Children’s oral health, the cost of complacency. Few things are more adorable than a baby’s first smile. Yet, adults often overlook the fact that those baby teeth serve an important role as placeholders for when the adult teeth come in. The oral health habits that are started in childhood are also the ones that stick as children mature into adults. Children need oral health care early in their life to prevent future problems and to establish a relationship with their dentist.
So, Complacency then…
Recently, the children’s oral health improvement board was established to take action against the increasing problems that dentists are seeing in young patient’s mouths. For instance, more children than ever before are showing up with cases of decay that are preventable. For this reason, every parent and adult caregiver of a child should be aware of the costs that are associated with complacency regarding children’s oral health. Along with what can be done to stop the growing epidemic of childhood tooth decay.
Recognize the Growing Epidemic of Children’s Oral Health Issues
The Child Dental Health Survey 2017 is conducted every two years. This is to find out how effective efforts are at ending complacency regarding children’s oral health. The most recent survey results reveal that attitudes are improving in this area. It was still found that more than a quarter of children five years of age and younger had treatable tooth decay. This statistic sadly shows that there is still so much more that adults must do to end the growing epidemic of poor oral health in children.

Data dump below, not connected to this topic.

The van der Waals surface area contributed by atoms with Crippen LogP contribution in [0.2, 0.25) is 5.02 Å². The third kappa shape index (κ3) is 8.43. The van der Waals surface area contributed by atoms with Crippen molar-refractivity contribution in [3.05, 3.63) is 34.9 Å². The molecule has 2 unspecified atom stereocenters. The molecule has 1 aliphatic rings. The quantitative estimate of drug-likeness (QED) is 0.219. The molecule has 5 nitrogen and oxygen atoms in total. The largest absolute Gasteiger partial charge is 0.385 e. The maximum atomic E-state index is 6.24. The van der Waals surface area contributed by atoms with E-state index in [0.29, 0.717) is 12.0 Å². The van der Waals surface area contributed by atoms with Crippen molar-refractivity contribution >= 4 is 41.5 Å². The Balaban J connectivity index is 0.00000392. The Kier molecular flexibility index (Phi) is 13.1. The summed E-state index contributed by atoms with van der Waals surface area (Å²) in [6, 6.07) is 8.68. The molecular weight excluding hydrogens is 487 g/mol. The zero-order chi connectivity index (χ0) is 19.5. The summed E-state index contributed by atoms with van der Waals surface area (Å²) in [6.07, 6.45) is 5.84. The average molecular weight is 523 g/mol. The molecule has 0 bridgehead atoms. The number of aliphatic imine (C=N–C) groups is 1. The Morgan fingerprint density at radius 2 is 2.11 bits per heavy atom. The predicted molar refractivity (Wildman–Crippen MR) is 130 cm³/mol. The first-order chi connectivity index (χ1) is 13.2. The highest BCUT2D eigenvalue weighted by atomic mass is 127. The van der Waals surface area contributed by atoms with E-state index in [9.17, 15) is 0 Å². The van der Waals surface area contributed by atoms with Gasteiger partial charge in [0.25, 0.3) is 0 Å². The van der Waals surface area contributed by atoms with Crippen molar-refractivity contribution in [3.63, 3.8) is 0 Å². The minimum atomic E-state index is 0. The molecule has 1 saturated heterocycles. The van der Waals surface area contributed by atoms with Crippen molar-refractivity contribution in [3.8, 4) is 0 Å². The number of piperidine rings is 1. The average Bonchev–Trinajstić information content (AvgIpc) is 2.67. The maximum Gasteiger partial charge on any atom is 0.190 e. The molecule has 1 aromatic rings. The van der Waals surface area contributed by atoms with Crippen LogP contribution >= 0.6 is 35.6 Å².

Understand the Role Diet Plays in Oral Health
The children’s oral health improvement board has recently begun an initiative to highlight the connection between sugar and children’s oral health. Today, many of the most popular foods on the market are loaded with large amounts of sugar. For instance, even fruit juice often has sugar added to the bottle when it is not necessary. When children eat sugar, acids are formed in their mouth that eats away at the enamel. In fact, this chemical reaction is the primary reason why dentists recommend that parents avoid letting their child sleep with milk or juice in a bottle.
You must also understand that the types of food that children eat have an effect upon plaque and tartar accumulation. Sticky foods contain sugar and carbohydrates. These stay on a child’s teeth longer which leaves more time for the acids to break down the enamel. Crunchy foods have the opposite effect. Apples, carrots and other crunchy foods work as natural toothbrushes to help remove plaque. Make sure to keep this information about sugar and children’s oral health in mind when you plan your child’s meals. Then you can use their diet to further promote better oral health.
Prioritize Tooth Brushing and Flossing